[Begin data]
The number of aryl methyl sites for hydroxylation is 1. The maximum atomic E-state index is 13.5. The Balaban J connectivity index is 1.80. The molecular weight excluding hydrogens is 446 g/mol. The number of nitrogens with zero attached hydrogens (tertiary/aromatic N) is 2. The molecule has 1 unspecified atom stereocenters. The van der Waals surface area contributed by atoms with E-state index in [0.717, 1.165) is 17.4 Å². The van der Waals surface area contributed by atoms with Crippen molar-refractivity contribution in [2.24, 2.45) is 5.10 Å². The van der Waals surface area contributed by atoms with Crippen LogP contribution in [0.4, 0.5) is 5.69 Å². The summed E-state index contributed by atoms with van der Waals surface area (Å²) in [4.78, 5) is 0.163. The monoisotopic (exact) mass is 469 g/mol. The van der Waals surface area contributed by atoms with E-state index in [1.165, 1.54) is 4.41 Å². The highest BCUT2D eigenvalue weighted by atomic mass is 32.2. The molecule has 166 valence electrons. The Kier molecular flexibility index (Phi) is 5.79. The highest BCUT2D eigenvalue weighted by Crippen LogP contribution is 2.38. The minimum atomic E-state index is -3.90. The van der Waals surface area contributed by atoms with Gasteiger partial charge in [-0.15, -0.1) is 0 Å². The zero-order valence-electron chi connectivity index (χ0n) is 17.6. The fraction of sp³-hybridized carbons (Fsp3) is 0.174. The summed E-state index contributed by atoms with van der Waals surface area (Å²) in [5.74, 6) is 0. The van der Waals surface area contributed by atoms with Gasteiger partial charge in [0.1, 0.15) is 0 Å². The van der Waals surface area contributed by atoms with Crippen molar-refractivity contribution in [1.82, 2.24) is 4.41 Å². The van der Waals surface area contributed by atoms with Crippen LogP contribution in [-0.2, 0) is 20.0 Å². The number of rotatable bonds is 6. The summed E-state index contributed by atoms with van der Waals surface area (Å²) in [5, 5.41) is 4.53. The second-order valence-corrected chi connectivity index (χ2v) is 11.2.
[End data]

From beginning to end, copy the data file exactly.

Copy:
The number of aryl methyl sites for hydroxylation is 1. The maximum atomic E-state index is 13.5. The Balaban J connectivity index is 1.80. The molecular weight excluding hydrogens is 446 g/mol. The number of nitrogens with zero attached hydrogens (tertiary/aromatic N) is 2. The molecule has 1 unspecified atom stereocenters. The van der Waals surface area contributed by atoms with E-state index in [0.717, 1.165) is 17.4 Å². The van der Waals surface area contributed by atoms with Crippen molar-refractivity contribution in [2.24, 2.45) is 5.10 Å². The van der Waals surface area contributed by atoms with Crippen LogP contribution in [0.4, 0.5) is 5.69 Å². The summed E-state index contributed by atoms with van der Waals surface area (Å²) in [4.78, 5) is 0.163. The monoisotopic (exact) mass is 469 g/mol. The van der Waals surface area contributed by atoms with E-state index in [1.165, 1.54) is 4.41 Å². The highest BCUT2D eigenvalue weighted by atomic mass is 32.2. The molecule has 166 valence electrons. The Kier molecular flexibility index (Phi) is 5.79. The highest BCUT2D eigenvalue weighted by Crippen LogP contribution is 2.38. The minimum atomic E-state index is -3.90. The van der Waals surface area contributed by atoms with Gasteiger partial charge in [-0.15, -0.1) is 0 Å². The zero-order valence-electron chi connectivity index (χ0n) is 17.6. The fraction of sp³-hybridized carbons (Fsp3) is 0.174. The summed E-state index contributed by atoms with van der Waals surface area (Å²) in [5.74, 6) is 0. The van der Waals surface area contributed by atoms with Gasteiger partial charge in [0.1, 0.15) is 0 Å². The van der Waals surface area contributed by atoms with Crippen molar-refractivity contribution in [1.82, 2.24) is 4.41 Å². The van der Waals surface area contributed by atoms with Crippen LogP contribution in [-0.2, 0) is 20.0 Å². The number of rotatable bonds is 6. The summed E-state index contributed by atoms with van der Waals surface area (Å²) in [5, 5.41) is 4.53. The second-order valence-corrected chi connectivity index (χ2v) is 11.2.